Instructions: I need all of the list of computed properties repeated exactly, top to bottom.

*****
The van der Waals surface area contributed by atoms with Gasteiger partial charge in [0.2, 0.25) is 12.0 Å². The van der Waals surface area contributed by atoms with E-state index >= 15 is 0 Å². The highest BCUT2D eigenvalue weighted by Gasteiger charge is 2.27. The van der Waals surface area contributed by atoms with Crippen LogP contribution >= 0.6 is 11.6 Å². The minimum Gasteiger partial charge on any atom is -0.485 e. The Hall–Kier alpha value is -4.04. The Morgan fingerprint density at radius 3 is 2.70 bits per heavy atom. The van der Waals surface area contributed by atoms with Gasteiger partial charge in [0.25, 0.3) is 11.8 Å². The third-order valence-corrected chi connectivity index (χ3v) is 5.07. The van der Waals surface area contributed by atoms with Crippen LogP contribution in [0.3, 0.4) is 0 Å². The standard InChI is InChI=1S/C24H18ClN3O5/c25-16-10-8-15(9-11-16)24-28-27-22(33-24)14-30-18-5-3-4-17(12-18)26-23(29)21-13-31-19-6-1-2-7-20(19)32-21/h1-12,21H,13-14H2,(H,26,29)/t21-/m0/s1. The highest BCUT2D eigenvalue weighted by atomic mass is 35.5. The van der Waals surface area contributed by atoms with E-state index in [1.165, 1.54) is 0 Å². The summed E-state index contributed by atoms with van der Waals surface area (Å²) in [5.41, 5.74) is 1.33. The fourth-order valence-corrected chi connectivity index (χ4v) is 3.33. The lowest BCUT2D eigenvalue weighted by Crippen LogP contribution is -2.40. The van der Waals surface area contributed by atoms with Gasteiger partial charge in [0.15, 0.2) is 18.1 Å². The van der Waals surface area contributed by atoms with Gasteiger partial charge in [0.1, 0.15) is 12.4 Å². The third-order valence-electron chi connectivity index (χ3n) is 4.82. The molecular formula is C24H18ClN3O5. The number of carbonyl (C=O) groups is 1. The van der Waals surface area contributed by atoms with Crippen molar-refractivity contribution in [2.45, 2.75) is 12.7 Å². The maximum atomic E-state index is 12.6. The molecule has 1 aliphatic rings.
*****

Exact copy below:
The van der Waals surface area contributed by atoms with Gasteiger partial charge in [0.2, 0.25) is 12.0 Å². The van der Waals surface area contributed by atoms with E-state index >= 15 is 0 Å². The highest BCUT2D eigenvalue weighted by Gasteiger charge is 2.27. The van der Waals surface area contributed by atoms with Crippen LogP contribution >= 0.6 is 11.6 Å². The minimum Gasteiger partial charge on any atom is -0.485 e. The Hall–Kier alpha value is -4.04. The Morgan fingerprint density at radius 3 is 2.70 bits per heavy atom. The van der Waals surface area contributed by atoms with Gasteiger partial charge in [0.25, 0.3) is 11.8 Å². The third-order valence-corrected chi connectivity index (χ3v) is 5.07. The van der Waals surface area contributed by atoms with Crippen LogP contribution in [0.3, 0.4) is 0 Å². The standard InChI is InChI=1S/C24H18ClN3O5/c25-16-10-8-15(9-11-16)24-28-27-22(33-24)14-30-18-5-3-4-17(12-18)26-23(29)21-13-31-19-6-1-2-7-20(19)32-21/h1-12,21H,13-14H2,(H,26,29)/t21-/m0/s1. The highest BCUT2D eigenvalue weighted by atomic mass is 35.5. The van der Waals surface area contributed by atoms with E-state index in [1.165, 1.54) is 0 Å². The summed E-state index contributed by atoms with van der Waals surface area (Å²) in [5.41, 5.74) is 1.33. The fourth-order valence-corrected chi connectivity index (χ4v) is 3.33. The lowest BCUT2D eigenvalue weighted by Crippen LogP contribution is -2.40. The van der Waals surface area contributed by atoms with Gasteiger partial charge in [0.15, 0.2) is 18.1 Å². The van der Waals surface area contributed by atoms with Gasteiger partial charge in [0.1, 0.15) is 12.4 Å². The third-order valence-electron chi connectivity index (χ3n) is 4.82. The molecular formula is C24H18ClN3O5. The number of carbonyl (C=O) groups is 1. The van der Waals surface area contributed by atoms with Crippen molar-refractivity contribution in [2.45, 2.75) is 12.7 Å². The maximum atomic E-state index is 12.6. The molecule has 1 aliphatic rings.